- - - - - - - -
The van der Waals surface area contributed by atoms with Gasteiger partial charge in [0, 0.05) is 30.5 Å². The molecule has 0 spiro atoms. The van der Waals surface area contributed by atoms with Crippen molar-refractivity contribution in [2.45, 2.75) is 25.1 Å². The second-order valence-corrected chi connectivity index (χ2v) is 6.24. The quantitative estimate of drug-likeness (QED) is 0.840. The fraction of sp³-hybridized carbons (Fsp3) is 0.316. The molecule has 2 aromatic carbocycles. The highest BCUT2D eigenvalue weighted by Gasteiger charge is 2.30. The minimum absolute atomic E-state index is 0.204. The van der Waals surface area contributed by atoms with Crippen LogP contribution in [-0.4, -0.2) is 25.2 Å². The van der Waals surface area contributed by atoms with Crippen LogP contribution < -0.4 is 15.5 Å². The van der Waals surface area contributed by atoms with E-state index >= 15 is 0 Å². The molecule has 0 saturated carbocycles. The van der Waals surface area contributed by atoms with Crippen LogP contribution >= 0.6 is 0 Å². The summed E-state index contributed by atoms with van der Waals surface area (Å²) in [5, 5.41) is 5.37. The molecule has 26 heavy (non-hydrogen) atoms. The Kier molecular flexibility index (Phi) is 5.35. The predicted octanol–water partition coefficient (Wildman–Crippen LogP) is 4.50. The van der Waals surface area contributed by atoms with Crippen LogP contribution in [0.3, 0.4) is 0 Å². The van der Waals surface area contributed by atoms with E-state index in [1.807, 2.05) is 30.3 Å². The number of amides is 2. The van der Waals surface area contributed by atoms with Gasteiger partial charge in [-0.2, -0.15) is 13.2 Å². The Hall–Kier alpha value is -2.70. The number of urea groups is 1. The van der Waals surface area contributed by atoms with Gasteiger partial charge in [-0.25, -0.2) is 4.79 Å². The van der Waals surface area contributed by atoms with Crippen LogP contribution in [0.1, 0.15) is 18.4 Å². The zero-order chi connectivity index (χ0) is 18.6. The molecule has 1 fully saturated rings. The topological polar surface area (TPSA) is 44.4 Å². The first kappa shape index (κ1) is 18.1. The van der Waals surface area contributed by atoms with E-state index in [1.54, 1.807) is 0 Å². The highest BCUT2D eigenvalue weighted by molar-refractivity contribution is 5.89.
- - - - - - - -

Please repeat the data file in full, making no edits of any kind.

The van der Waals surface area contributed by atoms with Gasteiger partial charge in [0, 0.05) is 30.5 Å². The molecule has 0 spiro atoms. The van der Waals surface area contributed by atoms with Crippen molar-refractivity contribution in [2.45, 2.75) is 25.1 Å². The second-order valence-corrected chi connectivity index (χ2v) is 6.24. The quantitative estimate of drug-likeness (QED) is 0.840. The fraction of sp³-hybridized carbons (Fsp3) is 0.316. The molecule has 2 aromatic carbocycles. The highest BCUT2D eigenvalue weighted by Gasteiger charge is 2.30. The minimum absolute atomic E-state index is 0.204. The van der Waals surface area contributed by atoms with Crippen LogP contribution in [-0.4, -0.2) is 25.2 Å². The van der Waals surface area contributed by atoms with Crippen LogP contribution < -0.4 is 15.5 Å². The van der Waals surface area contributed by atoms with E-state index >= 15 is 0 Å². The molecule has 0 saturated carbocycles. The van der Waals surface area contributed by atoms with Crippen LogP contribution >= 0.6 is 0 Å². The summed E-state index contributed by atoms with van der Waals surface area (Å²) in [5, 5.41) is 5.37. The molecule has 26 heavy (non-hydrogen) atoms. The Kier molecular flexibility index (Phi) is 5.35. The predicted octanol–water partition coefficient (Wildman–Crippen LogP) is 4.50. The van der Waals surface area contributed by atoms with Crippen LogP contribution in [0.3, 0.4) is 0 Å². The van der Waals surface area contributed by atoms with E-state index in [1.807, 2.05) is 30.3 Å². The number of amides is 2. The van der Waals surface area contributed by atoms with Gasteiger partial charge in [-0.2, -0.15) is 13.2 Å². The Hall–Kier alpha value is -2.70. The number of urea groups is 1. The van der Waals surface area contributed by atoms with Gasteiger partial charge in [-0.25, -0.2) is 4.79 Å². The van der Waals surface area contributed by atoms with Crippen LogP contribution in [0.1, 0.15) is 18.4 Å². The zero-order chi connectivity index (χ0) is 18.6. The molecule has 1 fully saturated rings. The topological polar surface area (TPSA) is 44.4 Å². The first kappa shape index (κ1) is 18.1. The van der Waals surface area contributed by atoms with E-state index in [1.54, 1.807) is 0 Å². The highest BCUT2D eigenvalue weighted by molar-refractivity contribution is 5.89.